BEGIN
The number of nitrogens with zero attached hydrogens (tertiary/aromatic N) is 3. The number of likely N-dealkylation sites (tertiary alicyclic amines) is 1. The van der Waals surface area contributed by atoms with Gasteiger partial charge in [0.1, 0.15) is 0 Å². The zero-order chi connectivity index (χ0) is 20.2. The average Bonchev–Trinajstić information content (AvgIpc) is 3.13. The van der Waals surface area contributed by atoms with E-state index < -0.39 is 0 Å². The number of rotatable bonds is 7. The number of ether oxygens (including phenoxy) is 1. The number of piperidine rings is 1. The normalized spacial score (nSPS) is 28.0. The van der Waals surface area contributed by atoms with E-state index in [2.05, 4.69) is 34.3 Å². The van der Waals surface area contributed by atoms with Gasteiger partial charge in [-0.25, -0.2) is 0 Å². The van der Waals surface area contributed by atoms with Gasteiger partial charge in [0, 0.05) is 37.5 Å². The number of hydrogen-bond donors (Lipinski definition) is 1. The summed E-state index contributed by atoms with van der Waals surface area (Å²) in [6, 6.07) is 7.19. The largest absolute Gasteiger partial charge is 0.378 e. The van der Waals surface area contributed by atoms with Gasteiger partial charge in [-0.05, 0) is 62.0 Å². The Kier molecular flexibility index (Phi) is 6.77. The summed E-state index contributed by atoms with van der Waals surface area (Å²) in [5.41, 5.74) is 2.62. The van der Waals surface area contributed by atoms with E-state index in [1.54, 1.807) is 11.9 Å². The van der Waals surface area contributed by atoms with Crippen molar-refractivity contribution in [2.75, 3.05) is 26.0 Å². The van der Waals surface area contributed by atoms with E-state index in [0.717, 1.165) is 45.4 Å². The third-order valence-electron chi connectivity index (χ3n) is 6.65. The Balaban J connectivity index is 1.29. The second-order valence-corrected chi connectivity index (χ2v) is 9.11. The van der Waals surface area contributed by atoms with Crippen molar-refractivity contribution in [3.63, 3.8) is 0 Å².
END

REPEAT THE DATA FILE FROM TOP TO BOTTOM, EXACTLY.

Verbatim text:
The number of nitrogens with zero attached hydrogens (tertiary/aromatic N) is 3. The number of likely N-dealkylation sites (tertiary alicyclic amines) is 1. The van der Waals surface area contributed by atoms with Gasteiger partial charge in [0.1, 0.15) is 0 Å². The zero-order chi connectivity index (χ0) is 20.2. The average Bonchev–Trinajstić information content (AvgIpc) is 3.13. The van der Waals surface area contributed by atoms with E-state index < -0.39 is 0 Å². The number of rotatable bonds is 7. The number of ether oxygens (including phenoxy) is 1. The number of piperidine rings is 1. The normalized spacial score (nSPS) is 28.0. The van der Waals surface area contributed by atoms with E-state index in [2.05, 4.69) is 34.3 Å². The van der Waals surface area contributed by atoms with Gasteiger partial charge in [-0.25, -0.2) is 0 Å². The van der Waals surface area contributed by atoms with Gasteiger partial charge in [0, 0.05) is 37.5 Å². The number of hydrogen-bond donors (Lipinski definition) is 1. The summed E-state index contributed by atoms with van der Waals surface area (Å²) in [6, 6.07) is 7.19. The largest absolute Gasteiger partial charge is 0.378 e. The van der Waals surface area contributed by atoms with Gasteiger partial charge in [-0.05, 0) is 62.0 Å². The Kier molecular flexibility index (Phi) is 6.77. The summed E-state index contributed by atoms with van der Waals surface area (Å²) in [5.41, 5.74) is 2.62. The van der Waals surface area contributed by atoms with E-state index in [1.54, 1.807) is 11.9 Å². The van der Waals surface area contributed by atoms with Crippen molar-refractivity contribution in [2.75, 3.05) is 26.0 Å². The van der Waals surface area contributed by atoms with E-state index in [0.717, 1.165) is 45.4 Å². The third-order valence-electron chi connectivity index (χ3n) is 6.65. The Balaban J connectivity index is 1.29. The second-order valence-corrected chi connectivity index (χ2v) is 9.11. The van der Waals surface area contributed by atoms with Crippen molar-refractivity contribution in [3.63, 3.8) is 0 Å².